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Facebook on its moderation of child porn and extremist videos: ‘It is clear that we can do better’

Facebook has come under question

Facebook’s reluctance to take responsibility for the content circulated on its network could see it face criminal prosecution according to a prominent UK QC, furthermore it has drawn criticism from the Prevention of Cruelty to Children (NSPCC) for an apparent inability to remove select child pornography images, a shortcoming that "poses serious questions".

Several examples of child pornography and terror content flagged on the social network were not been removed by Facebook, reports the Times, underlining an issue with moderation on the site. The issue of child pornography groups on Facebook was also previously underlined by the BBC.

The social network diminishes its responsibility towards such content by not fully embracing its position as a media owner, rather a distributor of content - and one that ardently stands behind its users' right to free speech.

Julian Knowles QC warned of the potential criminal charges that could be leveraged towards the company, he told The Times that illicit content involving children flagged up to him would “undoubtedly breach UK indecency laws”. In addition, an Isis execution video reportedly encourages terrorism which could breach the Terrorism Act 2006.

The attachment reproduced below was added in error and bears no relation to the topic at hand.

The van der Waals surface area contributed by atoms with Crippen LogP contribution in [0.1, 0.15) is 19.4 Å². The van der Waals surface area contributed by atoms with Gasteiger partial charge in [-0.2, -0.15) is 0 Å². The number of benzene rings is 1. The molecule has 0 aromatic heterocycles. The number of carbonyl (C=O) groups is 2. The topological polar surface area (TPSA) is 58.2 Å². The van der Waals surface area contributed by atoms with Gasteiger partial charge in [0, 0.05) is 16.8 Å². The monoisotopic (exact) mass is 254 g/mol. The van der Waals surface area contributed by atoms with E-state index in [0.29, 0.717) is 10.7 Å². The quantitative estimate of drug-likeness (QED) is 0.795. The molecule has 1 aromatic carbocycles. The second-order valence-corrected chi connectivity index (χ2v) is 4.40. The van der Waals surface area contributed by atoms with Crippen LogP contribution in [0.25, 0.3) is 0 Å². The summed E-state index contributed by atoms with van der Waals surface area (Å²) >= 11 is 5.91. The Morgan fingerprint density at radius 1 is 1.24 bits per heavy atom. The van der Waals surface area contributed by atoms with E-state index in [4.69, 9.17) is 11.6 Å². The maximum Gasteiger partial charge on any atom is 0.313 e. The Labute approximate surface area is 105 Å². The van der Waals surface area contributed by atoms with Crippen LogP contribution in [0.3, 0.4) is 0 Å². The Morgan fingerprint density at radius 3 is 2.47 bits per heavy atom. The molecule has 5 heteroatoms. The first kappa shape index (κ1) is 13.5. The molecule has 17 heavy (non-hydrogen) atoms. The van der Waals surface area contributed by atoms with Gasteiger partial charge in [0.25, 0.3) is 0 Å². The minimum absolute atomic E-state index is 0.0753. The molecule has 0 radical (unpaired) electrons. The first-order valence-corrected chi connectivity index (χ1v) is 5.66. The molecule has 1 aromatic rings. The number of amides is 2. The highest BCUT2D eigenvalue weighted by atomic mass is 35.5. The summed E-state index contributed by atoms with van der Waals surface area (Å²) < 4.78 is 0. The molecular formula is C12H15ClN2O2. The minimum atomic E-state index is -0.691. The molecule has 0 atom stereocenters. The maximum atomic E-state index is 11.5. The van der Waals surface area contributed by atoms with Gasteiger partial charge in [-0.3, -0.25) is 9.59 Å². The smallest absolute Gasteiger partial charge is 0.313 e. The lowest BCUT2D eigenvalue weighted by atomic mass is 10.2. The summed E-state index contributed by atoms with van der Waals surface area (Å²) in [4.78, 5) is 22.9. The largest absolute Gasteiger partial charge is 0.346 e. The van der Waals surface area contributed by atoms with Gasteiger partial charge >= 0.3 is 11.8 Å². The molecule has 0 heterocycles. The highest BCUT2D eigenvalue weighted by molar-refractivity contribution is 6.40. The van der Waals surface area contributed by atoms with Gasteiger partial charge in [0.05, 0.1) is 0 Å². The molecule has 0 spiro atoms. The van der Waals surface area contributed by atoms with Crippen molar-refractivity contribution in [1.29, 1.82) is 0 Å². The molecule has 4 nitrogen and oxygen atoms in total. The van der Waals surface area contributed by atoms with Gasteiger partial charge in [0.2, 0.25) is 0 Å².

He said: “I would argue that the actions of people employed by Facebook to keep up or remove reported posts should be regarded as the actions of Facebook as a corporate entity. If someone reports an illegal image to Facebook and a senior moderator signs off on keeping it up, Facebook is at risk of committing a criminal offence because the company might be regarded as assisting or encouraging its publication and distribution.”

Facebook said it was "grateful to The Times for bringing this content to our attention," adding: "We have removed all of these images, which violate our policies and have no place on Facebook. We are sorry that this occurred. It is clear that we can do better, and we'll continue to work hard to live up to the high standards people rightly expect of Facebook.”

The social network claims it is improving its moderation of such content. It boasts image recognition tech capable of identifying known exploitative images. It also works with investigators to build cases around those sharing the images. Furthermore can flag up illicit or offensive content but it's also looking to automate many of these processes with AI. It is currently developing an AI capable of identifying such content whereupon it is flagged to a human moderator for review.

These strains of undesirable content also feed into the theme of brand safety, while agencies and advertisers distance themselves from Google and YouTube until it cleans up its act, Facebook, which now boasts five million advertisers could face the same scrutiny, especially after well-publicised over-estimations of its viewer metrics rocked the ad industry.

On the issue, a spokesperson for the National Society for the Prevention of Cruelty to Children (NSPCC) told The Drum: “This is yet another appalling example of Facebook's failure to remove inappropriate and disturbing content from its own website despite users flagging it to them.

“It poses serious questions about what content they consider appropriate and what their community standards actually consist of if they are disregarding users’ legitimate concerns. More and more young people are telling Childline about upsetting content they are seeing online so it’s crucial that social media platforms stop making up their own rules when it comes to child safety.

Anyone who sees child sexual abuse images are can report the content Child Exploitation and Online Protection Centre (CEOP) or Internet Watch Foundation (IWF), additionally they can contact the NSPCC helpline for further information on 0808 800 5000.